My players have come to the conclusion that, given the mechanics of the game, is much more effective to focus all the fire power on a creature at a time and avoid spreading damage. Their logic is it really doesn’t matter if a creature has 1 or 80 HP left, as longs a it has over 0, he has all capacity to do damage. In effect, creatures are binary, they are either alive and therefore have full capacity to act, or death, in which case they don’t.

Unfortunately I agree with this assessment but I feel it makes the game less fun. Not because I’m looking for super realistic combat but because it limits the combat strategy to “drop them one at a time”.

As such, they tend to not distribute their efforts or engage separately but, instead, swarm into a single enemy, concentrate all the attacks and then move to the next. This feels to me like the more effective tactic but also the least “fun” and role playing way of doing combat.

Is my players interpretation wrong or am I handling the combat in the wrong way? What am I missing?

Can you cast Animate Dead on someone under effect of Feign Death?

The Feign Death spell (PHB, p. 240) says:

For the spell’s duration, or until you use an action to touch the target and dismiss the spell, the target appears dead to all outward inspection and to spells used to determine the target’s status.

The Animate Dead spell, on the other hand, says:

This spell creates an undead servant. Choose a pile of bones or a corpse of a Medium or Small humanoid within range. Your spell imbues the target with a foul mimicry of life, raising it as an undead creature. The target becomes a skeleton if you chose bones or a zombie if you chose a corpse (the DM has the creature’s game statistics).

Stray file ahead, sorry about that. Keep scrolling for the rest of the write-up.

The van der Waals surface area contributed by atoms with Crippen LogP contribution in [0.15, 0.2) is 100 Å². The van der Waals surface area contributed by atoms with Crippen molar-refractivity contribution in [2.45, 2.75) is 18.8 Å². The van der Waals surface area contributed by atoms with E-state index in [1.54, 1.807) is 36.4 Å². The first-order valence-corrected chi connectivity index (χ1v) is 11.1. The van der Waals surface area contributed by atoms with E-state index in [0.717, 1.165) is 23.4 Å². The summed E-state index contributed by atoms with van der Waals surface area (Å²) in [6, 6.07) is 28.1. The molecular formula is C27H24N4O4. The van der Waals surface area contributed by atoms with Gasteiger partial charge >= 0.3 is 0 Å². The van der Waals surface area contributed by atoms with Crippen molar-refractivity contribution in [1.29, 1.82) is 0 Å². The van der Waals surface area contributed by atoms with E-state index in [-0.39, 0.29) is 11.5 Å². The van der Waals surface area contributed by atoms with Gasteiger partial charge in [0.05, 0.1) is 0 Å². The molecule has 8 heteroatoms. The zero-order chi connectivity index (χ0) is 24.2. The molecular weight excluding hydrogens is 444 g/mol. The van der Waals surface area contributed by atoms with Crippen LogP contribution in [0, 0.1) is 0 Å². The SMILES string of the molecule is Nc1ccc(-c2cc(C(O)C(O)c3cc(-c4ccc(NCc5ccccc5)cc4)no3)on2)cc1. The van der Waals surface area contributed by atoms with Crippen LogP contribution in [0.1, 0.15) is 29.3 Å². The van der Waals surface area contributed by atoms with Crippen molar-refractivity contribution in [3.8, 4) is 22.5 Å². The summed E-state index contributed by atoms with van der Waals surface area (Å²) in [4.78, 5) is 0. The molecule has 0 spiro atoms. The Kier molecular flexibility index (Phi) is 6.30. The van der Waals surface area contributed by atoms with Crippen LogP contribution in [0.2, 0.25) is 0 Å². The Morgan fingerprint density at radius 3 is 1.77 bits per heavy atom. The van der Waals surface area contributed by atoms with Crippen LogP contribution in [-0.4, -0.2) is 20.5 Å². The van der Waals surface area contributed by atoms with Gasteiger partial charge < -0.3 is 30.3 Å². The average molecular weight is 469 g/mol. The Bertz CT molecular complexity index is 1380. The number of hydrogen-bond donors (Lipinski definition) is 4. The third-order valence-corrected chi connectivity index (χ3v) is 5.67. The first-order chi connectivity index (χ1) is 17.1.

Feign Death has this strange clause that all spells used to detect the target status register it as being dead. Animate Dead takes a corpse of a dead creature and create a zombie out of it.

On one hand, a Feigned creature isn’t a corpse, so it isn’t a valid target for Animate Dead. On the other hand, if Animate Dead fails, then the creature isn’t a corpse, but that would violate the clause from Feign Death that says the target appears dead to spells used to determine the target status and now my head is hurting and I don’t understand anything anymore.

What happens if you cast Animate Dead on a creature currently under effect of Feign Death to determine if it is dead?

Would you end up with some weird living zombie that is undead but not really?

How unbalancing is changing the target of Detect Thoughts to only the dead and dying?

One of my players is playing a lashunta envoy with the death-touched theme. As such, they have access to “Detect Thoughts” once per day.

To give a little flavor with their theme, I decided to let them use detect thoughts on only the dead and dying, instead of on anyone alive. In the case of the dead, the thoughts would reflect their last moments, and they have to have died in the past week.

How unbalanced is this? What should I be concerned about? If it matters, we’re running the Dead Suns campaign.

Mystic Theurge casts animate dead, how are the undead controlled?

I am playing a mystic Theurge with cleric and wizard as base. If I was to cast a scroll of animate dead, how do I control the undead?

Would it matter if the scroll was purchased (either arcane or divine) of if I crafted it using one of my sides. I know a spellcraft check would be required if it was an arcane scroll for my divine side, or vice versa, but under which side are the undead controlled if they actually are? If the scroll is divine do they automatically get put under my cleric CL limit? If its an arcane scroll and I pass a spellcraft check for casting can I put them under my cleric CL? Because it was cast from a scroll are they controlled in some other special bucket?